The Associated Press has pulled out of negotiations with Pet Holdings because LOLcats-style captions are against their journalistic integrity.
I’m not sure which is funnier — that the prestigious Associated Press was considering aligning itself with the LOLcats founder, or that its excuse for pulling out of the deal had to do with “journalistic integrity.”
According to a report by the LA Times Technology Blog, the Associated Press was in talks with Pet Holdings — the company that owns such viral blogs as “I Can Has Cheezburger?” and “Failblog” — to allow Pet Holdings to use AP images. Pet Holdings planned to turn AP images of celebs and politicians over to Internet users, so that said users could plaster the images with LOLcat-style captions.
Pet Holdings owner Ben Huh told the LA Times on Monday that the Associated Press nixed the deal because of concerns over journalistic integrity. More specifically, “They felt that allowing the unwashed masses to [alter image captions] would be against their journalistic integrity.”
I Can Has Cheezburger? (ICHC) is a popular blog that features funny photos of cats PhotoShopped over with misspelled and grammatically incorrect captions. The captions are intended to look like a cat wrote them (here we assume that a cat with the ability to take a photo of itself, PhotoShop the photo, and upload the photo to the internet would be incapable of using correct spelling or grammar).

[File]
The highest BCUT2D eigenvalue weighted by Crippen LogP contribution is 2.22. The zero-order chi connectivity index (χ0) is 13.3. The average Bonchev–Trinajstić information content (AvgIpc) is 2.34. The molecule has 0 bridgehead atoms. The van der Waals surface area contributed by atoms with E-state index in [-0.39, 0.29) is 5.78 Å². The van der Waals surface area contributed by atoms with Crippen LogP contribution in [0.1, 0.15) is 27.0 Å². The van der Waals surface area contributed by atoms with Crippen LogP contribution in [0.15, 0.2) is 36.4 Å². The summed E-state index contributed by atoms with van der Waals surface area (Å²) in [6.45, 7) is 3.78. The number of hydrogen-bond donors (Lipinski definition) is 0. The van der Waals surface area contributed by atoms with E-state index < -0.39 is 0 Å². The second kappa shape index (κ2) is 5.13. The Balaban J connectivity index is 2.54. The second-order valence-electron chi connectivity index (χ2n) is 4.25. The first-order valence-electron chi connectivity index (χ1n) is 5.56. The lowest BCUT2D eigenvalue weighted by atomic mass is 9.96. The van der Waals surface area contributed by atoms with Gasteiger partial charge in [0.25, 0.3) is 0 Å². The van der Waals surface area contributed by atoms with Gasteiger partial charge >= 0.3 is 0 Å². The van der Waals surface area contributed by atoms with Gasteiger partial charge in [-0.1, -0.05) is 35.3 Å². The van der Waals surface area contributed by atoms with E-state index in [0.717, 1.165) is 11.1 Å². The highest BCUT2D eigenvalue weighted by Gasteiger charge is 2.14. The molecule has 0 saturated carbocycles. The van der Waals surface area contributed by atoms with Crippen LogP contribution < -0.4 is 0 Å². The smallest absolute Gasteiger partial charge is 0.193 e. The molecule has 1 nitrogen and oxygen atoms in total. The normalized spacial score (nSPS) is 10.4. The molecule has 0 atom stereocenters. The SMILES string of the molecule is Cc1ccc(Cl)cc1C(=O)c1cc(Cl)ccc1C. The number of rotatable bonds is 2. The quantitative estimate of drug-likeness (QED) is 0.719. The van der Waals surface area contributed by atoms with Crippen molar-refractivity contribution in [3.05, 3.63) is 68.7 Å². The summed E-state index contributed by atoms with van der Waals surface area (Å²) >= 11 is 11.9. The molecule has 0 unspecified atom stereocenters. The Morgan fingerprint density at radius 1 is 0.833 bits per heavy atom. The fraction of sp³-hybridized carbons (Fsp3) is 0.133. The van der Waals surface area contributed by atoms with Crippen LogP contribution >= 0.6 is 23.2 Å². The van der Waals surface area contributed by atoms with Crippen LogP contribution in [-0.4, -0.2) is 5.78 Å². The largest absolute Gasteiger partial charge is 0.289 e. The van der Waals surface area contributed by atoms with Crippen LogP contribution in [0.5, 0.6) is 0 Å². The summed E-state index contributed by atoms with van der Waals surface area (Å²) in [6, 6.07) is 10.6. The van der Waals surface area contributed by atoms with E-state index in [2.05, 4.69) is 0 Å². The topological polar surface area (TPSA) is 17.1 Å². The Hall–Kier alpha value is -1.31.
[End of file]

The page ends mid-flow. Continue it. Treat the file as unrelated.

The AP images would be used at ICHC’s sister sites, Pundit Kitchen and ROFL Razzi. Pundit Kitchen and ROFL Razzi are blogs where politicians and celebrities, respectively, get the LOLcat treatment.
However, getting photos of politicians and celebs for LOLcat-ization is not as easy as getting random internet users to take pictures of their cats — and Huh and Pet Holdings soon discovered that wire services aren’t big fans of having their images messed with. So, in an effort to make peace with content owners, Huh and Pet Holdings have been in talks over the past few months with Getty Images, the Associated Press, and Corbis Images.
Getty eventually signed on, but Corbis is still in talks and now the Associated Press has withdrawn from the deal.